Lang Hy FCCA, assurance services partner with PwC Cambodia, is focusing his energy and expertise on the country’s growing financial services sector
This article was first published in the February 2018 International edition of Accounting and Business magazine.
As a young graduate in Cambodia’s rapidly developing capital Phnom Penh, Lang Hy FCCA made a decision that would determine the direction of his career: to enter the field of accountancy. Today, 17 years later, Hy is a partner at PwC Cambodia, a Big Four firm that provides audit, tax and advisory services in a country that’s experiencing around 7% economic growth annually.
‘During my time at university, I didn’t have access to a lot of information about the Big Four firms. But my brother convinced me that the Big Four was a good place to work, and I applied and luckily got an offer,’ explains Hy, sitting in his airy office in central Phnom Penh. ‘It’s been a long journey from then until now.’
He remarks that PwC Cambodia occupies a strong position among the Big Four in the country; it is a well-established firm with an understanding of the local market and has strong relationships with business and government. He also notes that PwC has three Cambodian partners – a high number compared with its competitors, including other Big Four firms.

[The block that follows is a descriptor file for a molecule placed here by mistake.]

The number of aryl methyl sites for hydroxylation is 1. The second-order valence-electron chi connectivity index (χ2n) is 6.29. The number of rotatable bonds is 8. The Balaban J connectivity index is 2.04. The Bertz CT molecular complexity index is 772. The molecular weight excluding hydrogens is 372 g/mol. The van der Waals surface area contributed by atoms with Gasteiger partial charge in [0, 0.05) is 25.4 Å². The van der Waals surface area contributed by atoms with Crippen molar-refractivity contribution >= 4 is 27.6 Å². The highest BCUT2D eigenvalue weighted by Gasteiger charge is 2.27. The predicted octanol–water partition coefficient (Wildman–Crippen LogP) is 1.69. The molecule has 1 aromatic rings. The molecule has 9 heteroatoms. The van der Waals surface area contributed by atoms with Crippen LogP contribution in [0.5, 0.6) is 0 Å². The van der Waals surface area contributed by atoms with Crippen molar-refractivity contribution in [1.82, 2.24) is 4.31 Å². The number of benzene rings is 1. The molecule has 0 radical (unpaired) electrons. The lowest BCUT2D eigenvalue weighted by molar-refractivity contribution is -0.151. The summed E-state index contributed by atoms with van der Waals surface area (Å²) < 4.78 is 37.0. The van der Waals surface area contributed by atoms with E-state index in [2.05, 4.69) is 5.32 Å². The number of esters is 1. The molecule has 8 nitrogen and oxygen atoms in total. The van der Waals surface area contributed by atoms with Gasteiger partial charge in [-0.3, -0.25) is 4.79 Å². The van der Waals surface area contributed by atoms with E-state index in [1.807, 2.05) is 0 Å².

PwC Cambodia works with a variety of industries including financial services, telecommunications, manufacturing, hospitality, energy and non-governmental organisations. Hy focuses his energy and expertise primarily on the financial services sector. Although Cambodia’s market is still small compared with those of neighbouring countries, Hy is kept very busy.
‘The main focus is commercial banks and microfinance,’ he explains. ‘I have very good experience of doing these kinds of audits and also providing consultation work, accounting advice, market research, dealing with mergers and acquisitions, and helping buyers and sellers see how they can close deals. I’ve been involved in a number of deals for mergers and acquisitions, helping interested buyers acquire industries here, including microfinance.’
The financial services industry is booming in Cambodia, with the amount of outstanding loans hovering at around US$17bn in 2016. Still, Hy says that business management can be challenging for smaller, family-owned businesses, especially because their bookkeeping and financial reporting capacities are limited. However, entities are starting to recognise the value of having proper bookkeeping and financial reporting, with some now improving their standards up to the necessary level.
‘If a multinational company comes to Cambodia, they bring their resources and their experienced people,’ Hy explains. ‘For those entities, there’s no issue in terms of accounting and business management.
‘But for a family-owned business, the key challenge I’ve observed is that their bookkeeping is limited. There isn’t a full set of financial statements prepared in accordance with local accounting standards: Cambodia International Financial Reporting Standards (CIFRS) or CIFRS for SMEs. If they want to get a loan from the bank, the bank will always ask if they have audited financial statements. But their financial information might be just three or four pages long.’